Good luck.


by pace1 - 2007-04-07 09:04:50

I left a reply to your second post and went back and read your initial, pretty similar situations, except for the martial arts! I'm very active as well, I'm a personal trainer, so fitness is a huge part of my life. My heart rate dropped to 27 3 times in 24 hours and once was in the late morning while I was out and about...they can't explain why I didn't feel dizzy or pass out. I apparently was born with it, but no one ever checked into it since I ran they thought oh, you're just fit. I've been concerned that my heart rate would be in the mid to upper 30's after sitting down for 5 minutes. I'm not a marathon runner by any means, so I didn't think this should be normal. Besides, Lance Armstrong's resting heart rate is 37 and I'm no where near a professional athlete's level! My echo was also fine and I never felt bad at all, ever! I was in complete denial so I got a second opinion and that dr. said he didn't think I needed to! He said I definitely had complete heart block, but since I had no symptoms, then wait. That just didn't sit well with me so I did A LOT of research and reading and talking with people who had similar situations and decided to do it. My dr. said I would notice my endurance increase so I was excited to run again, but unfortunately it is the same. A part of me wonders if I did the right thing and if it was worth it. I look at my two kids and know I did it because I didn't want to take a chance of passing out with them in the car or at home. Even though I know that, it's still hard to accept sometimes. This website has been a true blessing for me. Just give it time and do some soul searching...and take your time...the first dr. I talked to wanted to do it right away and acted like I was going to die tomorrow if I didn't do it. The dr. who did my surgery was great in helping me think everything through and making me feel comfortable. Please keep me posted!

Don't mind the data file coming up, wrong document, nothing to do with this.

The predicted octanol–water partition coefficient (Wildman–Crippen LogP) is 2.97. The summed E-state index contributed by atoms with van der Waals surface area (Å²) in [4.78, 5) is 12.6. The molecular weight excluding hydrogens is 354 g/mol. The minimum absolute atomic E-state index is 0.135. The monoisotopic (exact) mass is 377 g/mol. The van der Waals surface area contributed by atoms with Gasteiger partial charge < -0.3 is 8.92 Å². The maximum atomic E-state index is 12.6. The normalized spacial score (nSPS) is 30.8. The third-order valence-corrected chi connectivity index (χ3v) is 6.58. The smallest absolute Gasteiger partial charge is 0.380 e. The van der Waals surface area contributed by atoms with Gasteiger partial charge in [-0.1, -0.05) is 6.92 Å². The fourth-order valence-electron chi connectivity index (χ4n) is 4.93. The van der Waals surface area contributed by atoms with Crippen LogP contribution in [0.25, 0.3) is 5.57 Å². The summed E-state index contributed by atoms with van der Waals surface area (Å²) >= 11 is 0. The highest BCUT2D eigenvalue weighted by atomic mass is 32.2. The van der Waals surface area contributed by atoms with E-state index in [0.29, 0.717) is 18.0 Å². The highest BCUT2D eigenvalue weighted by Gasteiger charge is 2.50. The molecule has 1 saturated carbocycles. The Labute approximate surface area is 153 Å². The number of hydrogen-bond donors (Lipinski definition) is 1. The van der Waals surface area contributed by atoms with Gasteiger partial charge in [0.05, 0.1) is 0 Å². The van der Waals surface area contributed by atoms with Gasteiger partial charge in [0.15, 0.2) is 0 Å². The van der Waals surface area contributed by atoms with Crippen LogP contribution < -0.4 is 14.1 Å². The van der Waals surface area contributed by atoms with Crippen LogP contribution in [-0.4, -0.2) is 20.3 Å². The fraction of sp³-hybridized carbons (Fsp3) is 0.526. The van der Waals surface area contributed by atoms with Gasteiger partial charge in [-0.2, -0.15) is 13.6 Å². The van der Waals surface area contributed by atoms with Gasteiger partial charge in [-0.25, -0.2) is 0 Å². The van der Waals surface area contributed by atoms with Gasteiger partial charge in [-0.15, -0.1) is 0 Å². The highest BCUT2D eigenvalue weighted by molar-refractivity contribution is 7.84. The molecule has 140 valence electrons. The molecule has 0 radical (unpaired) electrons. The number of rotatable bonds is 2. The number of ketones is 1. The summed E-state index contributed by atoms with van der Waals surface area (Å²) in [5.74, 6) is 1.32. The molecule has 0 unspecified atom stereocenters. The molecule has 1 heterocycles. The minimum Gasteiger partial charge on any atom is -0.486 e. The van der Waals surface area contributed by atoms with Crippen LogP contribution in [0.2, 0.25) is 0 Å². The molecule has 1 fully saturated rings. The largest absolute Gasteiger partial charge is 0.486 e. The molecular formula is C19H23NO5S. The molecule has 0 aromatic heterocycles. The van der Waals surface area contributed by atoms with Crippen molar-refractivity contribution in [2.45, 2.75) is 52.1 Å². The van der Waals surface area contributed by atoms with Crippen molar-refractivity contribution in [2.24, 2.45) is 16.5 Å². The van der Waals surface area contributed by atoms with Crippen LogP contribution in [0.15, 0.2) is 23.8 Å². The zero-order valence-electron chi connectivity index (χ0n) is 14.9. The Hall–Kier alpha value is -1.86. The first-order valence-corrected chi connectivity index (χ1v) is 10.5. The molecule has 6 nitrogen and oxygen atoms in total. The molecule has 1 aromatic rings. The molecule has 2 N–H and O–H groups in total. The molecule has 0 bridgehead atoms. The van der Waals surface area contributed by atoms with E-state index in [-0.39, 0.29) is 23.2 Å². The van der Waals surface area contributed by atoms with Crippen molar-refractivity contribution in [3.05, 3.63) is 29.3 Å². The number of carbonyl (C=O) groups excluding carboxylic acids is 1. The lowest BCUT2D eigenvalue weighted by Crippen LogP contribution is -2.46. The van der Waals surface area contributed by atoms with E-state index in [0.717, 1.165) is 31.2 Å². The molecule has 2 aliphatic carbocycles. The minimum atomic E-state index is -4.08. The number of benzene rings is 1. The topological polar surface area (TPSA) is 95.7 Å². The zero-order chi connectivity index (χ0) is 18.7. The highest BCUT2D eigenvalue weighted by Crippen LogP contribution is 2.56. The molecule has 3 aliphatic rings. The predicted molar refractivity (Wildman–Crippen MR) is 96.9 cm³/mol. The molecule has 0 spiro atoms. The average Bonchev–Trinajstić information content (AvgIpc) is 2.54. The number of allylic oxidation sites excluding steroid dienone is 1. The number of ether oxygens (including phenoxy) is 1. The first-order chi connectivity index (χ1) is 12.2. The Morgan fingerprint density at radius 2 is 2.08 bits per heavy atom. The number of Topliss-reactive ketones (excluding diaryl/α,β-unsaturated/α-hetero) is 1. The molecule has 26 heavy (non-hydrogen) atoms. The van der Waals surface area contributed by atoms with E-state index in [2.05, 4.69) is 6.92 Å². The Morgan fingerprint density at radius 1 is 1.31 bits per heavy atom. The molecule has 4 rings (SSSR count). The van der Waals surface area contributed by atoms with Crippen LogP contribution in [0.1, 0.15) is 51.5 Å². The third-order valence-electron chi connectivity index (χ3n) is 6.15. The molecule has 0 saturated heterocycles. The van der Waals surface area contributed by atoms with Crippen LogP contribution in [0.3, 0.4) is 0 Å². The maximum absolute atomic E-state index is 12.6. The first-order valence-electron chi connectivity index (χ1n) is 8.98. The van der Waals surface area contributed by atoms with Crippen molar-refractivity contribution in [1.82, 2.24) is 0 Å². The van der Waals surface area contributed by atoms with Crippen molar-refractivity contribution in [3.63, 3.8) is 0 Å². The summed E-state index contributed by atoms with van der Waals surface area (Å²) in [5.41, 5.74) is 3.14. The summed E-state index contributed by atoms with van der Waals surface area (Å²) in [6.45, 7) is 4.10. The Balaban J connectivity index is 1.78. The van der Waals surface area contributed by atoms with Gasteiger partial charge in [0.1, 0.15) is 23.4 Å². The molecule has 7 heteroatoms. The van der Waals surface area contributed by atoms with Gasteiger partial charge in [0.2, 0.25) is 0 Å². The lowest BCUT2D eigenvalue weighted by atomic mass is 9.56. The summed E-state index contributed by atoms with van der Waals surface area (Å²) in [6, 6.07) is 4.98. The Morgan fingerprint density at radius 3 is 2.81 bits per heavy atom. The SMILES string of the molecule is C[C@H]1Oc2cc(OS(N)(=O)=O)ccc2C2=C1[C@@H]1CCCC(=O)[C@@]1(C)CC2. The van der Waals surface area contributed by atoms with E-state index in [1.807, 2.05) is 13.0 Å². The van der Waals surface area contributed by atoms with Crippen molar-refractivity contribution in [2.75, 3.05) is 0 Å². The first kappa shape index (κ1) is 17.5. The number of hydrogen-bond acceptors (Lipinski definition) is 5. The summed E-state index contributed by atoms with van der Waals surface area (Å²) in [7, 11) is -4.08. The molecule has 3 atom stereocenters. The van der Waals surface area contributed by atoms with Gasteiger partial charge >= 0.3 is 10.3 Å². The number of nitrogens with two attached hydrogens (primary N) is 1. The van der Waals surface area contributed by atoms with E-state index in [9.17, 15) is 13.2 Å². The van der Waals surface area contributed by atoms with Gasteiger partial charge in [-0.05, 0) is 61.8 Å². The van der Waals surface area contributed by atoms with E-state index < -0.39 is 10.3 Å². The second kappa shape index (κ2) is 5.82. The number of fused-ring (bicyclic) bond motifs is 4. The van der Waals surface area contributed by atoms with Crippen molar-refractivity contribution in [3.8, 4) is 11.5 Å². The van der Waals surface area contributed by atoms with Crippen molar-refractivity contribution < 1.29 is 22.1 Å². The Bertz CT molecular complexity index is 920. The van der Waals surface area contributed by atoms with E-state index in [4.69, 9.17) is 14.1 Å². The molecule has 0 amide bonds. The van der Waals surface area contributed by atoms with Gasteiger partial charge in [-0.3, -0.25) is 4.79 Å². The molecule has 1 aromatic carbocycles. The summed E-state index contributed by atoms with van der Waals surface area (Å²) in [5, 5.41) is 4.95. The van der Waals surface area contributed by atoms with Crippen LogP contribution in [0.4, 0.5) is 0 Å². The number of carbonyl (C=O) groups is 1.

Needed one too!

by hooimom - 2007-04-07 10:04:32

Hey Shock,

It always amazes me to see how young many of the PM patients are. I am 42 and got mine in July. My cardiologist made it sound very rare that someone my age was dealing with a 2nd degree block and in need of a PM. He thought I needed one though. He had another doctor in the group see me and he said no. They decided to send me to the EP and she said absolutely yes, that it was the only thing to keep me safe. That was it--2 against 1. Go and get another opinion, this time an EP. This is one of the most confusing experiences you will ever go through because so many doctors don't give us the informatioin we need. I am so glad that you found this site before your decision. Most of us didn't get the support we needed until after our implants. Ask any question that comes into your head. Ask your doctor and ask the people on this site. That is the best thing you can do for yourself right now--get informed!


hey shock

by jessie - 2007-04-07 12:04:19

you know i was in a terrible situation when i got this in august. my pulse was 28 and i was in great danger of going into cardiac arrest. i did not have time for a second opinion but feel that they knew what they were doing and i can now be here and live my life. it was a matter of not maybe being here at all so am grateful. all the best in your decision but i don't know if you have time to wait around i did not jessie

be safe

by stephanieann - 2007-04-08 02:04:21

a pacemaker is not a bad thing think about the alternative. my heart would even stop in my sleep along with the fatigue and fainting episodes it was the sleep part that scared me. thats when my pulse would go the lowest about 30. your being deprived of oxygen the slower your heart rate gets and the longer it lasts. ive felt great since the instalation and you cant even tell its there. i still ride horses go to the gym and anything else i want im back to a completely normal life